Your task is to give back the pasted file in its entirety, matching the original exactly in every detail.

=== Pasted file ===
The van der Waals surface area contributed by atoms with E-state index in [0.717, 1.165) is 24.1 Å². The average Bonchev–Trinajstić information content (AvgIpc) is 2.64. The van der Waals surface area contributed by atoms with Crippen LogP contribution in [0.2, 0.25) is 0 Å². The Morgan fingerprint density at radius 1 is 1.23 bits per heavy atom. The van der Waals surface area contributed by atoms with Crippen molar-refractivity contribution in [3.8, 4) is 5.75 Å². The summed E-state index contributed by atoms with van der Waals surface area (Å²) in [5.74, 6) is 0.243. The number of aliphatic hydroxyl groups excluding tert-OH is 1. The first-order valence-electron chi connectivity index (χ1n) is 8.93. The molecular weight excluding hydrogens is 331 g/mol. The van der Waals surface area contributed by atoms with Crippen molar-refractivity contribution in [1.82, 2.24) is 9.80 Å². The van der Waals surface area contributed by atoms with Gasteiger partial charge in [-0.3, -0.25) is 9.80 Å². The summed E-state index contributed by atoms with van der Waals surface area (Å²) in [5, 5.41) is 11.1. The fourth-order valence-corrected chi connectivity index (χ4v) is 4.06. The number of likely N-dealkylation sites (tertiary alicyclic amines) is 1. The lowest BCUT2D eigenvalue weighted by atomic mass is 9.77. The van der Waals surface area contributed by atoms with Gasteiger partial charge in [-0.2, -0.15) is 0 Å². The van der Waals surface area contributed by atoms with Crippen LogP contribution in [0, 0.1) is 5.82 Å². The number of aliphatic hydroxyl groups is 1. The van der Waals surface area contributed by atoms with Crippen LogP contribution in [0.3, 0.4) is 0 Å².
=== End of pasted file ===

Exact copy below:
The van der Waals surface area contributed by atoms with E-state index in [0.717, 1.165) is 24.1 Å². The average Bonchev–Trinajstić information content (AvgIpc) is 2.64. The van der Waals surface area contributed by atoms with Crippen LogP contribution in [0.2, 0.25) is 0 Å². The Morgan fingerprint density at radius 1 is 1.23 bits per heavy atom. The van der Waals surface area contributed by atoms with Crippen molar-refractivity contribution in [3.8, 4) is 5.75 Å². The summed E-state index contributed by atoms with van der Waals surface area (Å²) in [5.74, 6) is 0.243. The number of aliphatic hydroxyl groups excluding tert-OH is 1. The first-order valence-electron chi connectivity index (χ1n) is 8.93. The molecular weight excluding hydrogens is 331 g/mol. The van der Waals surface area contributed by atoms with Crippen molar-refractivity contribution in [1.82, 2.24) is 9.80 Å². The van der Waals surface area contributed by atoms with Gasteiger partial charge in [-0.3, -0.25) is 9.80 Å². The summed E-state index contributed by atoms with van der Waals surface area (Å²) in [5, 5.41) is 11.1. The fourth-order valence-corrected chi connectivity index (χ4v) is 4.06. The number of likely N-dealkylation sites (tertiary alicyclic amines) is 1. The lowest BCUT2D eigenvalue weighted by atomic mass is 9.77. The van der Waals surface area contributed by atoms with Gasteiger partial charge in [-0.2, -0.15) is 0 Å². The van der Waals surface area contributed by atoms with Crippen LogP contribution in [0, 0.1) is 5.82 Å². The number of aliphatic hydroxyl groups is 1. The van der Waals surface area contributed by atoms with Crippen LogP contribution in [0.3, 0.4) is 0 Å².